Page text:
Asynchronous Server Gateway Interface

Source: Wikipedia, the free encyclopedia.
ASGI Specification
DeveloperASGI Team
Release date2019-03-04[1]
Licensepublic domain[2]

The Asynchronous Server Gateway Interface (ASGI) is a calling convention for web servers to forward requests to asynchronous-capable Python frameworks, and applications. It is built as a successor to the Web Server Gateway Interface (WSGI).

Where WSGI provided a standard for synchronous Python application, ASGI provides one for both asynchronous and synchronous applications, with a WSGI backwards-compatibility implementation and multiple servers and application frameworks.


An ASGI-compatible "Hello, World!" application written in Python:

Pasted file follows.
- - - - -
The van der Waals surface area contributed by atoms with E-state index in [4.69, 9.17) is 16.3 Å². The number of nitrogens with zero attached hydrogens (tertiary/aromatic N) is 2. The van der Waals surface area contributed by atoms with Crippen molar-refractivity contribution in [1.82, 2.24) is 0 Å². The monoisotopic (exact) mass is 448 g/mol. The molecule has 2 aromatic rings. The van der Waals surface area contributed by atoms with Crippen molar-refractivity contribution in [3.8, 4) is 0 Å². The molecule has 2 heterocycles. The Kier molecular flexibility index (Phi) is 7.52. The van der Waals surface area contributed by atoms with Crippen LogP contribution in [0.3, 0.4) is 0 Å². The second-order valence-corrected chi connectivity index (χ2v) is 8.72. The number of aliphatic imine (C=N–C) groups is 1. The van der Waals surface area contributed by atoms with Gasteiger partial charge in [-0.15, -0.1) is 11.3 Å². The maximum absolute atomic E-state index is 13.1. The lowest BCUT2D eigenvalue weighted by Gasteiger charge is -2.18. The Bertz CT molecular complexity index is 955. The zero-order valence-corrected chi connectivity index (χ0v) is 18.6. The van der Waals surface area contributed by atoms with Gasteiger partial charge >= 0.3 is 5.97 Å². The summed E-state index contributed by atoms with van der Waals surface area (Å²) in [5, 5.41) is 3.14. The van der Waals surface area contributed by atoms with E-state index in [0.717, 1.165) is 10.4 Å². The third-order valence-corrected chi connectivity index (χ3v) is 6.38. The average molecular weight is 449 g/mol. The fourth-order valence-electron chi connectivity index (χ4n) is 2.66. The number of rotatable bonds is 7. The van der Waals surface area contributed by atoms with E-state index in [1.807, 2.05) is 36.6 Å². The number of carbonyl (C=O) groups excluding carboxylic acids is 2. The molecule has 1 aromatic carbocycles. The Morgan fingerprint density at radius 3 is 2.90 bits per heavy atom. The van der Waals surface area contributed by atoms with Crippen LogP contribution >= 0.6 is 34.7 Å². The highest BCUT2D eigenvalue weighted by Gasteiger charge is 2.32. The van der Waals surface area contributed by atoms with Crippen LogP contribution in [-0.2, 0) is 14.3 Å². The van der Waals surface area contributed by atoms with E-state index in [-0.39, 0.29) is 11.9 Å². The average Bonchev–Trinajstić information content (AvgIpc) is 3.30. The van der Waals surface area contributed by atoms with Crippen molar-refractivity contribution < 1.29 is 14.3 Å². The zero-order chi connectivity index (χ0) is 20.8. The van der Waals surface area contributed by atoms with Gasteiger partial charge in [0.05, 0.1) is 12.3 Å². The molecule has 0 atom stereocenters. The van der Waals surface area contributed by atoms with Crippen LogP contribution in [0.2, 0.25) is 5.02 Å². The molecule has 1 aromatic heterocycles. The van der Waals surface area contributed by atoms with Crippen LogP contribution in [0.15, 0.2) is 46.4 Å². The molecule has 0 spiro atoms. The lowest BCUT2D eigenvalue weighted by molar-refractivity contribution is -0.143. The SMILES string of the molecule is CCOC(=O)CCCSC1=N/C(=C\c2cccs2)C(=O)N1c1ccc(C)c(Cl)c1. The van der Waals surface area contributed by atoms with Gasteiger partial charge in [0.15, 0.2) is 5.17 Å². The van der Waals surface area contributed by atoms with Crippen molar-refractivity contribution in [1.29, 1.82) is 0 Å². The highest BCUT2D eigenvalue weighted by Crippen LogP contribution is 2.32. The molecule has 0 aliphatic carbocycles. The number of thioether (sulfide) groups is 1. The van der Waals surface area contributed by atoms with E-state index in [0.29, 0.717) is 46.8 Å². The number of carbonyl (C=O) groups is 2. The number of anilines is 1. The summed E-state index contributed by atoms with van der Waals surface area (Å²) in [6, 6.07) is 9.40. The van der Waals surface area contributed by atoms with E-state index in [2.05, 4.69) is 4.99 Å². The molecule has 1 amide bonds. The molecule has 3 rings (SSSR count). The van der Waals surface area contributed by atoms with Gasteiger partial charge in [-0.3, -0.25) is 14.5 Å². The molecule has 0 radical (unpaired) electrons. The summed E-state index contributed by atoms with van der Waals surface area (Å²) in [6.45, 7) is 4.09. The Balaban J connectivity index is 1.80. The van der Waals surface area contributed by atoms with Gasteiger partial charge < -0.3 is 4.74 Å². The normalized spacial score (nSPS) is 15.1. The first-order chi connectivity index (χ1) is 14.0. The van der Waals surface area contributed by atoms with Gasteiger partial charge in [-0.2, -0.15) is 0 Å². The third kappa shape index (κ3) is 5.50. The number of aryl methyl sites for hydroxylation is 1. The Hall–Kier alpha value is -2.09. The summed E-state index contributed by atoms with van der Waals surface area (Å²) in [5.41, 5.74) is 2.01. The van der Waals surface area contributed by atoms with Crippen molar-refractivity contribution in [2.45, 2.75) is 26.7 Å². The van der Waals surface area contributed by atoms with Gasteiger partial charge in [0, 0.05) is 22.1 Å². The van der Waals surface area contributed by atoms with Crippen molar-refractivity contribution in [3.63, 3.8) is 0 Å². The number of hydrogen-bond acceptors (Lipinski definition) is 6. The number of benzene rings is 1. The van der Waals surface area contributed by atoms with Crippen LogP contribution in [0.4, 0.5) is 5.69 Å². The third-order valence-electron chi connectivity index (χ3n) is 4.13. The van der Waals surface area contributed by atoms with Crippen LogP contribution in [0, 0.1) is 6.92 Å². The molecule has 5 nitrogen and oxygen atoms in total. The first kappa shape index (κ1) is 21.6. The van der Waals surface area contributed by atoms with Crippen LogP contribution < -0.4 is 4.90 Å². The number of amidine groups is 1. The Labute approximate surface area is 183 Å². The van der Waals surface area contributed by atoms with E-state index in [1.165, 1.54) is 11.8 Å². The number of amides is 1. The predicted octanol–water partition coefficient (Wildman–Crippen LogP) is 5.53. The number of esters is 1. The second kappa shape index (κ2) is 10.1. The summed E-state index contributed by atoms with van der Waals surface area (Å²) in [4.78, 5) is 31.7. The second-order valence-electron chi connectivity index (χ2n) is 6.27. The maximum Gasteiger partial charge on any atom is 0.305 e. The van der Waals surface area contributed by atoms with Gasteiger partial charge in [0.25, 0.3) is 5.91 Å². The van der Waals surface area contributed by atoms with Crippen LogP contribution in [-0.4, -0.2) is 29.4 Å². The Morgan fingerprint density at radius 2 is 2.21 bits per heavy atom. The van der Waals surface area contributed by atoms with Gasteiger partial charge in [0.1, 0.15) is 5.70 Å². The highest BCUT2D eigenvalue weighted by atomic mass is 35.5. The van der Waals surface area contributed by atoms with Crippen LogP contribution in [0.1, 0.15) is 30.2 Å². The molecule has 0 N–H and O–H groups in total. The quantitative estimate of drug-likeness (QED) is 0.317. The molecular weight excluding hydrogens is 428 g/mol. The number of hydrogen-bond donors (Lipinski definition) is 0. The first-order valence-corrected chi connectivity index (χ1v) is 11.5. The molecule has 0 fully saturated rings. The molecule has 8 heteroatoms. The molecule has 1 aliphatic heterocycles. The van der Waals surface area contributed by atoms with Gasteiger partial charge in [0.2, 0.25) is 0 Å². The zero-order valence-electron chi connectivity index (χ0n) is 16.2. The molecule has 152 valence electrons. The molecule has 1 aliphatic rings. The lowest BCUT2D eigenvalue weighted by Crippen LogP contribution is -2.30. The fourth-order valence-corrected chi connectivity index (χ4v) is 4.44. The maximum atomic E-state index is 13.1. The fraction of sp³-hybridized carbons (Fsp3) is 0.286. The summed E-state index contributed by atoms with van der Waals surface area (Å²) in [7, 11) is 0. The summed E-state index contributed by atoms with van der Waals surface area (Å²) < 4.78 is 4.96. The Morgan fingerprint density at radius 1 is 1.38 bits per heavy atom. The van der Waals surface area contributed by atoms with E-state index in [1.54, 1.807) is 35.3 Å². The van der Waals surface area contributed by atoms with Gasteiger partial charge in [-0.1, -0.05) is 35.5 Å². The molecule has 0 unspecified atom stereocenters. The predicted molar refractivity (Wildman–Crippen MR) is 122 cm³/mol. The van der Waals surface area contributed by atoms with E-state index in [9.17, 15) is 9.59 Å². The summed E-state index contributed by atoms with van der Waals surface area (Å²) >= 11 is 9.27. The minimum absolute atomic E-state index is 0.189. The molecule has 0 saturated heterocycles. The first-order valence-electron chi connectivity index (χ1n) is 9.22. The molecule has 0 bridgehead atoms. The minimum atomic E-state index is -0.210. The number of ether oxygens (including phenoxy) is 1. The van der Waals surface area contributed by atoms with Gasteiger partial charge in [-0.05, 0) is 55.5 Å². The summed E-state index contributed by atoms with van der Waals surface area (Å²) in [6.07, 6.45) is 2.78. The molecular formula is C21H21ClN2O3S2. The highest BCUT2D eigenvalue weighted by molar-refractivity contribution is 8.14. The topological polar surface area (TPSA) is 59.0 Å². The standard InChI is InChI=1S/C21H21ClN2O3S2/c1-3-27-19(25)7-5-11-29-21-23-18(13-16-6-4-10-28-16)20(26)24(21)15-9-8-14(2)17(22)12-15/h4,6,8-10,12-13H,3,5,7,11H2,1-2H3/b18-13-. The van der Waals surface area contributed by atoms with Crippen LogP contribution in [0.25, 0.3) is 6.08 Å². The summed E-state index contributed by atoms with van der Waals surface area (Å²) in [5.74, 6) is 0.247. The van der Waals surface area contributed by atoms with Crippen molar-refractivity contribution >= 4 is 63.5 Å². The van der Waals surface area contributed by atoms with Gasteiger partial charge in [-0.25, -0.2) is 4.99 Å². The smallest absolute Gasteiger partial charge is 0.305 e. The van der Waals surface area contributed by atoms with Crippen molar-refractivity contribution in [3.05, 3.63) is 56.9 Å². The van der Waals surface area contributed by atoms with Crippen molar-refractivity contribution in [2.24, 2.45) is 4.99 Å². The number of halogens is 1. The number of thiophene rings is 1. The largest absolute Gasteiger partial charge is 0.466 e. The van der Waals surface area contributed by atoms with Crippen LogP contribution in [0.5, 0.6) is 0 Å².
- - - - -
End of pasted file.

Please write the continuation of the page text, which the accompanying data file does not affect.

async def application(scope, receive, send):
    event = await receive()
    await send({"type": "websocket.send", ...})


  • Line 1 defines an asynchronous function named application, which takes three parameters (unlike in WSGI which takes only two), scope, receive and send.
    • scope is a dict containing details about current connection, like the protocol, headers, etc.
    • receive and send are asynchronous callables which let the application receive and send messages from/to the client.
  • Line 2 receives an incoming event, for example, HTTP request or WebSocket message. The await keyword is used because the operation is asynchronous.
  • Line 4 asynchronously sends a response back to the client. In this case, it is a WebSocket communication.

Web Server Gateway Interface (WSGI) compatibility

ASGI is also designed to be a superset of WSGI, and there's a defined way of translating between the two, allowing WSGI applications to be run inside ASGI servers through a translation wrapper (provided in the asgiref library). A threadpool can be used to run the synchronous WSGI applications away from the async event loop.

See also


  1. ^ "Version History".
  2. ^ "Copyright". GitHub. Retrieved 2022-09-14.